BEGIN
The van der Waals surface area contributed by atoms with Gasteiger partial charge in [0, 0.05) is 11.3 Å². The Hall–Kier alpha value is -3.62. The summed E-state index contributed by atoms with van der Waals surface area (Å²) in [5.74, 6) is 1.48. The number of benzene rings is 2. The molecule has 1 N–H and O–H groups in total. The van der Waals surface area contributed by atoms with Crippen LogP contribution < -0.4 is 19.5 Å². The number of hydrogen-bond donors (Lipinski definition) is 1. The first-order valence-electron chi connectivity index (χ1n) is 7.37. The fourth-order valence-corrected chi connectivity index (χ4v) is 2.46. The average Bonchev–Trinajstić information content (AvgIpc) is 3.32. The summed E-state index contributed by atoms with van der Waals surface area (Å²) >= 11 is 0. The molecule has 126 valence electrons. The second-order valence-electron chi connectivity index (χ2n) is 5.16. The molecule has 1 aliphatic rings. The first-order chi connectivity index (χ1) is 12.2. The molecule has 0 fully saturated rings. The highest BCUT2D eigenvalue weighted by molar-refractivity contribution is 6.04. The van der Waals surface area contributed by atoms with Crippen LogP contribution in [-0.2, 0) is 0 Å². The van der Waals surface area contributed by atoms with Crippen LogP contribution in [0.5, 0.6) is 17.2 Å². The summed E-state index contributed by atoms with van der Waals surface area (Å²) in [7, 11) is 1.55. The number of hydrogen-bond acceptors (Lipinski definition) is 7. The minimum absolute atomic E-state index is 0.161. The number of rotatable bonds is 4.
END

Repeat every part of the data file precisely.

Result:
The van der Waals surface area contributed by atoms with Gasteiger partial charge in [0, 0.05) is 11.3 Å². The Hall–Kier alpha value is -3.62. The summed E-state index contributed by atoms with van der Waals surface area (Å²) in [5.74, 6) is 1.48. The number of benzene rings is 2. The molecule has 1 N–H and O–H groups in total. The van der Waals surface area contributed by atoms with Crippen LogP contribution < -0.4 is 19.5 Å². The number of hydrogen-bond donors (Lipinski definition) is 1. The first-order valence-electron chi connectivity index (χ1n) is 7.37. The fourth-order valence-corrected chi connectivity index (χ4v) is 2.46. The average Bonchev–Trinajstić information content (AvgIpc) is 3.32. The summed E-state index contributed by atoms with van der Waals surface area (Å²) >= 11 is 0. The molecule has 126 valence electrons. The second-order valence-electron chi connectivity index (χ2n) is 5.16. The molecule has 1 aliphatic rings. The first-order chi connectivity index (χ1) is 12.2. The molecule has 0 fully saturated rings. The highest BCUT2D eigenvalue weighted by molar-refractivity contribution is 6.04. The van der Waals surface area contributed by atoms with Crippen LogP contribution in [-0.2, 0) is 0 Å². The van der Waals surface area contributed by atoms with Crippen LogP contribution in [0.5, 0.6) is 17.2 Å². The summed E-state index contributed by atoms with van der Waals surface area (Å²) in [7, 11) is 1.55. The number of hydrogen-bond acceptors (Lipinski definition) is 7. The minimum absolute atomic E-state index is 0.161. The number of rotatable bonds is 4.